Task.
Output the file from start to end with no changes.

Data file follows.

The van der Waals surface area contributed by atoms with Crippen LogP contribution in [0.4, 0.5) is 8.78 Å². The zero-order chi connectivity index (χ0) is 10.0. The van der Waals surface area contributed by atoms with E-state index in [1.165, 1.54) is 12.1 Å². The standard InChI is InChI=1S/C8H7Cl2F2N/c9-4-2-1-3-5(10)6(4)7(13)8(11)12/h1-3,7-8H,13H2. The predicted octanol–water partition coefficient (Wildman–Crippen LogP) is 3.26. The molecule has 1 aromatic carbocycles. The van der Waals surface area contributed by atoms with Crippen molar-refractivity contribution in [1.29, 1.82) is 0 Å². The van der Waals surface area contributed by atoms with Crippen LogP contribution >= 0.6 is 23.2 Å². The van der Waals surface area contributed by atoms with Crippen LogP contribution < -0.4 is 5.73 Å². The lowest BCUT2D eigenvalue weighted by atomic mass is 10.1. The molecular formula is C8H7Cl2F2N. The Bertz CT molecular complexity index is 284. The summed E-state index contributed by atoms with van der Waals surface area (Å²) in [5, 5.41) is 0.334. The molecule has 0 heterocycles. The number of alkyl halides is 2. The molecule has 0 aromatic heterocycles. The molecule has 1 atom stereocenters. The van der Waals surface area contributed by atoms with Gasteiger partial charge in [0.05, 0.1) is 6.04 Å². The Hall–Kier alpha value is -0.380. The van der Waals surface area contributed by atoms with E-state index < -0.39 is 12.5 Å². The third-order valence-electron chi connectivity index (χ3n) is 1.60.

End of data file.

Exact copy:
The van der Waals surface area contributed by atoms with Crippen LogP contribution in [0.4, 0.5) is 8.78 Å². The zero-order chi connectivity index (χ0) is 10.0. The van der Waals surface area contributed by atoms with E-state index in [1.165, 1.54) is 12.1 Å². The standard InChI is InChI=1S/C8H7Cl2F2N/c9-4-2-1-3-5(10)6(4)7(13)8(11)12/h1-3,7-8H,13H2. The predicted octanol–water partition coefficient (Wildman–Crippen LogP) is 3.26. The molecule has 1 aromatic carbocycles. The van der Waals surface area contributed by atoms with Crippen molar-refractivity contribution in [1.29, 1.82) is 0 Å². The van der Waals surface area contributed by atoms with Crippen LogP contribution >= 0.6 is 23.2 Å². The van der Waals surface area contributed by atoms with Crippen LogP contribution < -0.4 is 5.73 Å². The lowest BCUT2D eigenvalue weighted by atomic mass is 10.1. The molecular formula is C8H7Cl2F2N. The Bertz CT molecular complexity index is 284. The summed E-state index contributed by atoms with van der Waals surface area (Å²) in [5, 5.41) is 0.334. The molecule has 0 heterocycles. The number of alkyl halides is 2. The molecule has 0 aromatic heterocycles. The molecule has 1 atom stereocenters. The van der Waals surface area contributed by atoms with Gasteiger partial charge in [0.05, 0.1) is 6.04 Å². The Hall–Kier alpha value is -0.380. The van der Waals surface area contributed by atoms with E-state index < -0.39 is 12.5 Å². The third-order valence-electron chi connectivity index (χ3n) is 1.60.